10.9-3 Unlawfully Concealing a Will -- § 53a-131
Revised to December 1, 2007
The defendant is charged [in count __] with unlawfully concealing a will. The statute defining this offense reads in pertinent part as follows:
a person is guilty of unlawfully concealing a will when, with intent to defraud, (he/she) conceals, secrets, suppresses, mutilates or destroys a will, codicil or other testamentary instrument.
For you to find the defendant guilty of this charge, the state must prove the following elements beyond a reasonable doubt:
Element 1 - Existence of a will
The first element is that there was a will, codicil or other testamentary instrument. A will is an instrument by which one disposes of (his/her) property, to take effect at (his/her) death. <Describe the alleged document.>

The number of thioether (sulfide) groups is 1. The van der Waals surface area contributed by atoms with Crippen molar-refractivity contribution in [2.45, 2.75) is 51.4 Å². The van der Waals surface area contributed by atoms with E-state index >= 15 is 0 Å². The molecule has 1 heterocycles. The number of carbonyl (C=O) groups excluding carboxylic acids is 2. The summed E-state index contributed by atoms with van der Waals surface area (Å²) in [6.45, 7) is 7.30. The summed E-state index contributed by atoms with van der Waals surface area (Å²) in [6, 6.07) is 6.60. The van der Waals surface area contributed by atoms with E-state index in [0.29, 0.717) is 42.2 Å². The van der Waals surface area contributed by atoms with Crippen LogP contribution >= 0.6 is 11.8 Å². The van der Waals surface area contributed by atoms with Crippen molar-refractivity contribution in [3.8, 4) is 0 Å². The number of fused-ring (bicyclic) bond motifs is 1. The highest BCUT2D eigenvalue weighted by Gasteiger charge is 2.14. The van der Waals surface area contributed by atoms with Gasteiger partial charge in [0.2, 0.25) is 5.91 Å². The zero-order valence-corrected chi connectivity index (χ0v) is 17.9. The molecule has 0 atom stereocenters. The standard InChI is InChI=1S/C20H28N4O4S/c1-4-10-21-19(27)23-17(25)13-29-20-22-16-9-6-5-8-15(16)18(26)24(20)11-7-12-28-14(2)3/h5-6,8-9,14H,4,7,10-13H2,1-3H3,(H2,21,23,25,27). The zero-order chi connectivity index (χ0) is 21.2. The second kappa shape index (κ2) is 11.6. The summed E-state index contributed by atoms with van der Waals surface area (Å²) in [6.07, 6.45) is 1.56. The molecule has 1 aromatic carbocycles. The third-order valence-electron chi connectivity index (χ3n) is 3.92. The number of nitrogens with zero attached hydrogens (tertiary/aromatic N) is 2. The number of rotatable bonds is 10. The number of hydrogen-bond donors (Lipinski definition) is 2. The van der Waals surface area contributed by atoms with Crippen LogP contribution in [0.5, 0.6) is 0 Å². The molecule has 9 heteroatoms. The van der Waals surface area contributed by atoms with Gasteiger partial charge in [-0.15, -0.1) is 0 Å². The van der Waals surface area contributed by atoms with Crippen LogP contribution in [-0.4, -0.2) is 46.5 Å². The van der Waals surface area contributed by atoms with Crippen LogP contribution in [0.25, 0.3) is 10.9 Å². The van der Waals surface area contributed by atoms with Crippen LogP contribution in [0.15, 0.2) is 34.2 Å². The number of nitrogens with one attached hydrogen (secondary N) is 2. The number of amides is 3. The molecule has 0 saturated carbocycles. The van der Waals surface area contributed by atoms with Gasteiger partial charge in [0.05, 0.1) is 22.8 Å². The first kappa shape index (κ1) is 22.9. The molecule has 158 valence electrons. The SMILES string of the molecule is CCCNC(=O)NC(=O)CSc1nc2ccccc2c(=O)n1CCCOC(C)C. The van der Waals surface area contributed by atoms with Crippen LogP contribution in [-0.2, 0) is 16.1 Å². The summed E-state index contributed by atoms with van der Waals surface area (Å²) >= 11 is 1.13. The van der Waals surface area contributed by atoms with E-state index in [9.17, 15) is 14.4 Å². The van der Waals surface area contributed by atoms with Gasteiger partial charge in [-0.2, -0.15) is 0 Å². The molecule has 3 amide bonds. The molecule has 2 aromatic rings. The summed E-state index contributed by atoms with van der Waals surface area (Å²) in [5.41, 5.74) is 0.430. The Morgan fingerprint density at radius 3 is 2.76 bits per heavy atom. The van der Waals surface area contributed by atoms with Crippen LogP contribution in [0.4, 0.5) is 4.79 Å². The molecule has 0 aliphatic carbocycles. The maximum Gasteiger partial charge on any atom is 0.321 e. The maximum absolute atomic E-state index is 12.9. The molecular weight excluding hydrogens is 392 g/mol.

Element 2 - Concealed the will
The second element is that the defendant concealed, secreted, suppressed or mutilated the <identify document>.
Element 3 - Intent
The third element is that the defendant acted with the intent to defraud. <See Intent to Defraud, Instruction 2.3-6.>
In summary, the state must prove beyond a reasonable doubt that 1) a will, codicil or other testamentary instrument existed, 2) the defendant <insert specific allegations>, and 3) (he/she) did so with the intent to defraud.
If you unanimously find that the state
has proved beyond a reasonable doubt each of the elements of the crime of
unlawfully concealing a will, then you shall find the defendant guilty. On the
other hand, if you unanimously find that the state has failed to prove beyond a
reasonable doubt any of the elements, you shall then find the defendant not